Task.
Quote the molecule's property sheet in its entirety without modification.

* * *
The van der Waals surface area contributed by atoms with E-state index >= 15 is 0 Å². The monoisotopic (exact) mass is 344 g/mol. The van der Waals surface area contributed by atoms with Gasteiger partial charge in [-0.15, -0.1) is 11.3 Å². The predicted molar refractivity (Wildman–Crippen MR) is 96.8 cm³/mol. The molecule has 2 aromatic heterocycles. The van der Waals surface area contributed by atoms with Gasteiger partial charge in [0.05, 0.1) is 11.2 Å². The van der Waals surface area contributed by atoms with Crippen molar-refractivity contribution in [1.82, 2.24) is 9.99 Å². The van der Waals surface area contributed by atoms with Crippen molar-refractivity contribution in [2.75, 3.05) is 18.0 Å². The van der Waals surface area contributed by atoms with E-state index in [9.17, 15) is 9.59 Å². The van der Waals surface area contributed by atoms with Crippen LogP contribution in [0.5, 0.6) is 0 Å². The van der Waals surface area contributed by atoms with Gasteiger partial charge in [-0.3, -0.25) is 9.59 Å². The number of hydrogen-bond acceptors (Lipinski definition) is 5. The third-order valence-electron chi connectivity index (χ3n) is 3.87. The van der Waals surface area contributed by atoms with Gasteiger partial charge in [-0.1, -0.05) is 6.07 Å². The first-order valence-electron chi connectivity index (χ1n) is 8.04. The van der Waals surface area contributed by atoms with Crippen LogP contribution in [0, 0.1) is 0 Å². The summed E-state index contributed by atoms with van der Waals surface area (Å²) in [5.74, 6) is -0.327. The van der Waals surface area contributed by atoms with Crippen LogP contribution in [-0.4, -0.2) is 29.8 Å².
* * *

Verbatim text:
The van der Waals surface area contributed by atoms with E-state index >= 15 is 0 Å². The monoisotopic (exact) mass is 344 g/mol. The van der Waals surface area contributed by atoms with Gasteiger partial charge in [-0.15, -0.1) is 11.3 Å². The predicted molar refractivity (Wildman–Crippen MR) is 96.8 cm³/mol. The molecule has 2 aromatic heterocycles. The van der Waals surface area contributed by atoms with Gasteiger partial charge in [0.05, 0.1) is 11.2 Å². The van der Waals surface area contributed by atoms with Crippen molar-refractivity contribution in [1.82, 2.24) is 9.99 Å². The van der Waals surface area contributed by atoms with Crippen molar-refractivity contribution in [2.75, 3.05) is 18.0 Å². The van der Waals surface area contributed by atoms with E-state index in [9.17, 15) is 9.59 Å². The van der Waals surface area contributed by atoms with Crippen LogP contribution in [0.5, 0.6) is 0 Å². The van der Waals surface area contributed by atoms with Gasteiger partial charge in [-0.3, -0.25) is 9.59 Å². The number of hydrogen-bond acceptors (Lipinski definition) is 5. The third-order valence-electron chi connectivity index (χ3n) is 3.87. The van der Waals surface area contributed by atoms with Gasteiger partial charge in [-0.1, -0.05) is 6.07 Å². The first-order valence-electron chi connectivity index (χ1n) is 8.04. The van der Waals surface area contributed by atoms with Crippen LogP contribution in [0, 0.1) is 0 Å². The summed E-state index contributed by atoms with van der Waals surface area (Å²) in [5.74, 6) is -0.327. The van der Waals surface area contributed by atoms with Crippen LogP contribution in [-0.4, -0.2) is 29.8 Å².